When voters approved Prop. Z, a construction bond that will pump $2.8 billion into rehabbing and upgrading San Diego Unified schools, the local charter community had reason to celebrate. After all, they’d been promised a $350 million share of the money.
When it comes to new charters, though, the San Diego Unified school board just moved the goal posts.
Last week, trustees voted 4-1 to up the eligibility requirement for charters seeking Prop. Z dollars. Now, only charter schools that have existed for five years, and have been approved for an additional five years, will be eligible for the funds.
The new policy is the most recent example of the school board’s movement toward increased scrutiny of charter schools. Recently, the board shot down a charter school that met legal requirements, but didn’t convince trustees it would meet its enrollment projections.
In a curious wrinkle, two schools that are shy of the five-year mark — e3 Civic High and Global Vision Academy — will be exempted from the new rule. They’ll be grandfathered in; the other dozen or so charters will have to wait. (School board trustee John Lee Evans said those two schools were unique cases.)
Trustee Scott Barnett, the only board member to vote against the new policy, predicts the decision will “end in a chaotic mess,” and that the school board will eventually be forced to walk it back.
But Evans, who along with Marne Foster proposed the five-year requirement, said it’s the board’s fiduciary responsibility to invest in charters with a proven track record of success.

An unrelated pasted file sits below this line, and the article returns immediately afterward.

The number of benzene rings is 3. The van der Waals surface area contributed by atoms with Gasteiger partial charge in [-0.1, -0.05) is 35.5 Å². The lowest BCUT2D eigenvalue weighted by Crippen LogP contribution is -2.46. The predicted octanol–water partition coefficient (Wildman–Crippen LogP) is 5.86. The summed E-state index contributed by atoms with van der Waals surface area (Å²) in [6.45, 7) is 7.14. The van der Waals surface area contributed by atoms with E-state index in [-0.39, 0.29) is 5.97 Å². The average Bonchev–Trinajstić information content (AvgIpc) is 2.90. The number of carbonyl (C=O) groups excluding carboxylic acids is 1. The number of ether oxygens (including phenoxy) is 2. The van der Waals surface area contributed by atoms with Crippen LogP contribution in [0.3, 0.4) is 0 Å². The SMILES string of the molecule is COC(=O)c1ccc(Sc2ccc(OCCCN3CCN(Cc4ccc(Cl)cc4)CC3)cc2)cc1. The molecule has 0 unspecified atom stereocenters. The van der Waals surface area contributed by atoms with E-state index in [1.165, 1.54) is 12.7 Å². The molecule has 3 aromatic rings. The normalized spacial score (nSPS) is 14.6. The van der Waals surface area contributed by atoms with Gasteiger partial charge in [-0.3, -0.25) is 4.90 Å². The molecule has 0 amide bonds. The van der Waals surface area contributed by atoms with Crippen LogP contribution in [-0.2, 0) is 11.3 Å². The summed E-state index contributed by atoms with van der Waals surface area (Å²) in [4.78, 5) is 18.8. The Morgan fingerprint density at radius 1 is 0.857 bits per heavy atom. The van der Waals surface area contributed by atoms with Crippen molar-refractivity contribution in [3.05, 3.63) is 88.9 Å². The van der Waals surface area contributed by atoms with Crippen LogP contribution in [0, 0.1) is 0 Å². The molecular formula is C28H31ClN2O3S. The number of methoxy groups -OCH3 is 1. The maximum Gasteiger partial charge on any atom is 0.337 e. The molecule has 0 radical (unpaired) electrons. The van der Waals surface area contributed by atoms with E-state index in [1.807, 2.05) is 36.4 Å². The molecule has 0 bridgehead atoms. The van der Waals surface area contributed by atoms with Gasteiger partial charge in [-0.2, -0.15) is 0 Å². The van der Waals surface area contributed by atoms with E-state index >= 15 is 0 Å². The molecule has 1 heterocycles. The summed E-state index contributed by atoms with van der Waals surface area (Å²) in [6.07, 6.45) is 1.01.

Here’s a snapshot of how it went down. After voters passed Prop. Z, the school board set up a charter advisory committee to weigh in on how charters’ share of the money will be spent.
Because the charter advisory had been operating under an informal set of guidelines, about a month ago, Barnett and trustee Richard Barrera urged the board to draft and formally adopt policies.
Neither Barnett nor Barrera recommended restrictions, but the district’s charter advisory committee pushed for a one-year requirement. Evans and Foster did them one better, and recommended the five-year policy. And so it came to pass.
Barnett blames himself for pushing for the policy in the first place.
“It’s my own fault,” he said. “This happens. I come up with a good idea and then someone bastardizes it. … So I ended up voting against a policy, 90 percent of which I’d written. It was a good policy before they threw the poison pill in there.”
So what’s the rationale behind the five-year requirement?
Evans said there’s been a rash of failed charters — Iftin University Prep High School and Nubia are two recent examples — that closed for financial or academic reasons. When a charter school closes, it takes money away from another, viable school, he said.
“If they fail financially, who picks up the pieces? Answer: the district, i.e., the taxpayers,” Evans said. “If a charter has been successful academically and financially for five years and is approved another five years there is a higher likelihood of continued operation.”
Barnett, however, questions Evans’ and Foster’s true motivations behind the proposal.
“I know why they really did it, and it’s not what they’d tell you,” Barnett said. “It’s because they’re afraid that once they start handing out money, everybody and their mother is going to come running, trying to jump on the gravy train.”
But, Evans said, any suggestion that the school board is backing off the commitment it’s made to the charter community with Prop. Z is “pure misinformation.”
“Every dollar allocated to charter schools will be spent on charter schools,” Evans said. “No one is being left out.”